Bigger also means heavier. That might not matter if your computer is going to stay on a desk, but it's a real issue if you plan to carry it around. Tablets are the lightest option, but if you're leaning toward a laptop, look for one that weighs no more than four pounds.

  2. The operating system (OS) is the software that makes the computer work. Different types of devices run different operating systems, so you need to decide which type is best for you.

    Microsoft Windows is a widely used and highly versatile operating system that runs on desktops, laptops, and tablets. Many people are familiar with the Windows interface. These machines come in a wide range of styles and can cost anywhere from a couple hundred to several thousand dollars. One drawback is that they tend to come with a lot of unnecessary software, known as bloatware. Plus, they require periodic updates and are extremely susceptible to viruses and malware.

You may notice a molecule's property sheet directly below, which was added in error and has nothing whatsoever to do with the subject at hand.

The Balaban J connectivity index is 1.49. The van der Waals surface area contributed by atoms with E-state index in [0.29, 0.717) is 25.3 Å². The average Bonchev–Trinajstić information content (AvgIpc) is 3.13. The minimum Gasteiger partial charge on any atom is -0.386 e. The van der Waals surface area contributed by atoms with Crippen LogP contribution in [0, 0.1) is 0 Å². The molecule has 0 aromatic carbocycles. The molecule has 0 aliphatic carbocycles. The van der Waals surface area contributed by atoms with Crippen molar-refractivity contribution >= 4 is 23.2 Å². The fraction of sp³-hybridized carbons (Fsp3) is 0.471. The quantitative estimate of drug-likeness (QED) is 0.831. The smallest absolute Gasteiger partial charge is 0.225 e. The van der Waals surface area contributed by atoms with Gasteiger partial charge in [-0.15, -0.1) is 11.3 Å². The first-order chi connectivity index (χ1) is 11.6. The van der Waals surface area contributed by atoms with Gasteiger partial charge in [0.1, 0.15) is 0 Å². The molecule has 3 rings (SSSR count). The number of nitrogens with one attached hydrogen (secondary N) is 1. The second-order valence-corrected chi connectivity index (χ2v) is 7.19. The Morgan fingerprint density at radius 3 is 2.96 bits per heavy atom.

Apple computers are powered by the macOS operating system (for desktops and laptops) and iOS (for iPads). Apple machines are known for being easy to learn and use, and they are extremely secure, with little risk of malicious software. However, they tend to be expensive.

    Chromebooks are simple laptops that run Google's Chrome OS. They are lightweight and inexpensive and are built around the Chrome web browser. Just keep this in mind: Since these machines are meant to be used while connected to the Internet, you will need Wi-Fi to perform most tasks, including retrieving your files.